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Feb 23, 2011

Enigmatic Anelka the key for Blues

FC Copenhagen captain William Kvist summed up the difference between his side and Chelsea in two words: Nicolas Anelka.

Copenhagen 0-2 Chelsea
• Ancelotti: Blues back on track
Champions League Gallery Photo Gallery

The French forward was his usual enigmatic self in the Blues' 2-0 victory. He wasn't involved in a lot but his two goals made the difference on the scoreboard and took him to the top of the Champions League goalscoring table alongside Inter Milan's Samuel Eto'o.

Kvist argued that if his side had a player like Anelka that the match might have panned out differently. "That's what we needed, a match winner… we didn't have that and they had Anelka," he said.

Copenhagen had 53% possession over the 90 minutes and showed plenty of effort throughout a freezing night in the Danish capital. But the home side were unable to seriously test Chelsea in the Champions League last-16 first leg.

FC Copenhagen manager Stale Solbakken admitted his side just wasn't up to scratch and got straight to the point at his press conference after the match. "We lost to a better team," he conceded. "They were stronger than us and we made too [many] technical errors. We had our good moments but when we had our good moments we missed the last pass or didn't have the power to get through."

It was a disappointing end to a night that had promised so much. The atmosphere around Parken Stadium was festive and hopeful before the match, despite the frigid conditions. Chelsea hadn't won in their past three matches and the home supporters could sense an upset.

Costa Rican Christian Bolanos was the home side's spark for most of the match and started brightly. The stocky winger showed some clever touches and a willingness to attack, which had Blues' full-back Ashley Cole on the back foot early on. Cole struggled to contend with Bolanos, especially when he linked up with Copenhagen's right full-back Zdenek Pospech.

But for all FC Copenhagen's hard work there was a distinct lack of final product.

At the other end Chelsea cruised. The West Londoners always looked more dangerous. In the tenth minute, they fired a warning shot. Fernando Torres received the ball from Frank Lampard deep on the left side, the Spaniard's lofted cross-field pass fell beautifully for Anelka but Copenhagen's defence recovered in time to block his shot.

Anelka made no mistake seven minutes later. Former Chelsea winger Jesper Gronkjær passed back towards his own goal and the ball went straight to the Frenchman. The 31-year-old turned at once, sprinted towards goal and drove the ball past Copenhagen goalkeeper Johan Wiland for the opening goal of the match.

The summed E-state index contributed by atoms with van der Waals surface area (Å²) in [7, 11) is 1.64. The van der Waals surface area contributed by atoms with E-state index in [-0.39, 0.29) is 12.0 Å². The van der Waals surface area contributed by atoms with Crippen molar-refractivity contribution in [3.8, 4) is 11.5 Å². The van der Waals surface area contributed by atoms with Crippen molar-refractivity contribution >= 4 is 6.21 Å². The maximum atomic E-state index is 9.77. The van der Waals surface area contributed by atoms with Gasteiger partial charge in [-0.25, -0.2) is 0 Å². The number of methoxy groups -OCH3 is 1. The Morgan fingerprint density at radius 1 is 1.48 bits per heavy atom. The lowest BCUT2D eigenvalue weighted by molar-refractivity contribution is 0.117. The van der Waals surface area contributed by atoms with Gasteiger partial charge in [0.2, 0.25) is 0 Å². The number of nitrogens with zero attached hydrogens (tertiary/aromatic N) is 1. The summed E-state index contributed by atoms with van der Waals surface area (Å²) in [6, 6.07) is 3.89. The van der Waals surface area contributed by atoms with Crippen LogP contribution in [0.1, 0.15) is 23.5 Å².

"We knew that we would need all the small margins tonight," Kvist admitted after the game. "And of course giving one goal away, in the early stages, is a crucial factor in the game."

Down by a goal at half-time, Copenhagen came out after the break at top speed and created their best chance of the match in the 51st minute. Senegalese striker Dame N'Doye dropped deep to get involved and his pass ricocheted to substitute Martin Vingaard. The 25-year-old spotted Chelsea goalkeeper Petr Cech off his line and, though Gronkjær was free in the penalty area, Vingaard tried to chip the Blues' No. 1. His shot flopped straight to Cech.

Two minutes later and Chelsea doubled their lead. Lampard's brilliant pass found Anelka between two Copenhagen defenders. As he ran into the box, Anelka allowed the ball to roll across his body and struck the ball past Wiland.

Copenhagen didn't give up though; the reigning Danish champions continued to control possession inside the Blues' half. In the stands, the local fans were also defiant. A stadium-wide rendition of "you only sing when you're winning" mocked a perceived lack of support from the Chelsea faithful before the second goal.

The Danish supporters were certain their efforts to inspire the players had paid off in the 68th minute. Vingaard released Gronkjær, who had moved up front after half-time, and the Danish veteran burst into the box. His run ended with what looked like a trip from a Branislav Ivanovic. The crowd screamed for a penalty but the assistant referee's flag was raised for offside and Dutch referee Bjorn Kulpers was spared a difficult decision.

Despite the home side giving supporters hope of a fight back, Chelsea still looked like they had more to give, with Kvist observing: "Yeah, I think Chelsea had maybe a gear more if they needed it".

The defeat was only Copenhagen's fourth of the season and the side that lead the Danish Superliga by 19 points have undoubtedly been affected by the league's three-month winter break, which has seemingly cost them any chance of progress in Europe. The Danish league resumes on March 5 and Tuesday's match was Copenhagen's first competitive game since their 3-1 win over Panathinaikos in the group stage on December 7.

Copenhagen played six friendlies against Scandinavian clubs to try and stay in form, but Solbakken was prepared to concede that it was a big step-up to play Chelsea. However, the Norwegian was keen to point out that the club had endeavoured to give his players better preparation.

"We really tried this year because we knew it was a big problem for us," Solbakken said. "We had close to a signed deal with Sunderland [to play a friendly] … we have tried, a lot of effort and money as well to make sure that we could do it."

Kvist agreed that almost three months without a serious game really hampered Copenhagen's chances of competing. "We'd hoped that we would be able to dance a little bit better with them tonight," he said. "But it didn't happen and of course the winter break, you could see that in our game."

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